Daring to Live Hopefully
Kingdom of God—Utopia—Renewal
“Then I saw a new heaven and a new earth. … He will dwell with them as their God; they will be his people … and God will wipe every tear from their eyes. Death will be no more; mourning and crying and pain will be no more.” (Revelation 21:1,3-4)“
|Living hopefully means, in the light of God’s future, not to resign oneself to current existence but to discern the nature of power structures and their dependencies, and to devote all of one’s energies toward a just society of people, infused with peace and love.||Like so many Christians of their time, the Anabaptists in the 16th Century believed in an imminent end of the world. They reckoned with the breaking in of the kingdom of God in the foreseeable future. Hence apocalyptic visions evolved in a few Anabaptist congregations, whereupon the chosen, through baptism by faith, were to be assimilated into the apocalyptic flock. Above all, the peasants and the simple populace were held to be the true instruments of God, the worldly powers having discredited themselves through exploitation, constant conflict and greed. The benchmarks of the kingdom of God should be implemented and achieved within Anabaptist congregations. This they indicated by consciously separating themselves from the world through their disciplined lives, and by striving for the purity and sanctity of their fellowship.|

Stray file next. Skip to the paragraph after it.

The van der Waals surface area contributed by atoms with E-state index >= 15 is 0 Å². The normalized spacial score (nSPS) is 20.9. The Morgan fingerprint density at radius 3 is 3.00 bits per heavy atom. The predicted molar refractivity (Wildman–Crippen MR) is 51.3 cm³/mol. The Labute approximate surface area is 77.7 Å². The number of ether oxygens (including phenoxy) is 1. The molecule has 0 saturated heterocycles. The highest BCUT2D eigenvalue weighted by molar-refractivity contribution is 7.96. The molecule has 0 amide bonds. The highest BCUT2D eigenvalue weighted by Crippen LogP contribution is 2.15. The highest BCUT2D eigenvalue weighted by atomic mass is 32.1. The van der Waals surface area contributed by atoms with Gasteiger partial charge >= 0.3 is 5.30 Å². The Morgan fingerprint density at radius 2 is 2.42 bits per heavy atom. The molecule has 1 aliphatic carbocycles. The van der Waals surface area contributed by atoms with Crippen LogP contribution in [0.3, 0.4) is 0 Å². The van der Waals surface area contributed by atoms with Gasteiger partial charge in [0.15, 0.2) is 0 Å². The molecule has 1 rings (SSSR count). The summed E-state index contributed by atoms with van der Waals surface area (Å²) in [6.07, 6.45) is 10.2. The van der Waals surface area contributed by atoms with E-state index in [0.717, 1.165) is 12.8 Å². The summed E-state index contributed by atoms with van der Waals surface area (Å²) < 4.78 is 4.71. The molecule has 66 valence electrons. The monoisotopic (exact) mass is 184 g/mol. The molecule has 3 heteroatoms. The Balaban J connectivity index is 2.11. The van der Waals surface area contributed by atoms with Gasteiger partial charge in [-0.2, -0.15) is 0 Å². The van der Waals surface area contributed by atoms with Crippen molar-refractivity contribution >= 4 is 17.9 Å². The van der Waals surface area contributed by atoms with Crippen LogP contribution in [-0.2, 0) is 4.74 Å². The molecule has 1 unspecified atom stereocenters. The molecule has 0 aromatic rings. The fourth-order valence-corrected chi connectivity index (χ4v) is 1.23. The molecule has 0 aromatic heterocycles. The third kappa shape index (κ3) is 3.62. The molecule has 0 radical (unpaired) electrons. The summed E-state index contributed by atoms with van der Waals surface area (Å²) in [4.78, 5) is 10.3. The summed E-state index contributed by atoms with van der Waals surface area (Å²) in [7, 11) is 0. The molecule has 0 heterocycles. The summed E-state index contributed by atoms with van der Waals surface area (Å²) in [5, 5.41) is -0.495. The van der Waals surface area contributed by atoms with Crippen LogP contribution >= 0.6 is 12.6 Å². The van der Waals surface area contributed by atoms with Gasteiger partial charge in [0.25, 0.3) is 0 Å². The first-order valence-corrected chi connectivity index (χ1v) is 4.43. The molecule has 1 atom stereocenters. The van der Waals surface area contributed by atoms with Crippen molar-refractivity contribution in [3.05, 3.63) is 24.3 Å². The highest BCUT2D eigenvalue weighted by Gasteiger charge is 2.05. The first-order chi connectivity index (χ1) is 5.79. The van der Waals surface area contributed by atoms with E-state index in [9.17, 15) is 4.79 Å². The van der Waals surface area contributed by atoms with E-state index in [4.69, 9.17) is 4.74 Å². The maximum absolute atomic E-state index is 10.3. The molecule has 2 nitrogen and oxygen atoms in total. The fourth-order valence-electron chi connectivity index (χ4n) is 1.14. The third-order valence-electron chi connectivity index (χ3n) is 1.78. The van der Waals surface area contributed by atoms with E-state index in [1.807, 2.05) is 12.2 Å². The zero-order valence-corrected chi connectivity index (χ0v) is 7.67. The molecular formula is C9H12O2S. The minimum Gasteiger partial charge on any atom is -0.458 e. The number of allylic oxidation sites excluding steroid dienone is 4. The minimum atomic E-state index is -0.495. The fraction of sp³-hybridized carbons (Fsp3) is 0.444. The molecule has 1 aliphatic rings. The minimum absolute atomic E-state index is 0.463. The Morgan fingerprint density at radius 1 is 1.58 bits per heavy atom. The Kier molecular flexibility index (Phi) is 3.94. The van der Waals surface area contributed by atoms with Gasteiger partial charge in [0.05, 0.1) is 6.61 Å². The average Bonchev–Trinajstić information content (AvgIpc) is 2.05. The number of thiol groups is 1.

In the Anabaptist Kingdom of Münster, 1534/35, the citizens of the city organized the “New Jerusalem” as a holy place and redemptive city of God. This “utopia,” however led to radical divisions between believers and unbelievers, to the expulsion and persecution of dissidents, as well as to violent defensive measures.
Challenges for Today
|In the Theme-Year 2024 arises the question regarding the enduring potential of Anabaptist hopes and perspectives. Where do congregations find themselves today in the perennial interplay between tradition and renewal? Are we prepared to challenge our own heart-felt positions? Is it enough for us to reserve hope in God’s future for our own personal faith alone? Cannot the biblical images of hope inspire much more towards a modified way of life, and a new search for a just society of all people—in small and large matters?||The biblical benchmarks of the kingdom of God are not only for inner reflection; they can overcome long-standing social, economic and even sexual barriers. How can Christian hope be implemented in everyday life and in churches, without harming others and excluding those with different beliefs? Utopias can fail, but even then, they leave behind as an exhortation the dream of a fraternal world, and a new quality of human society.|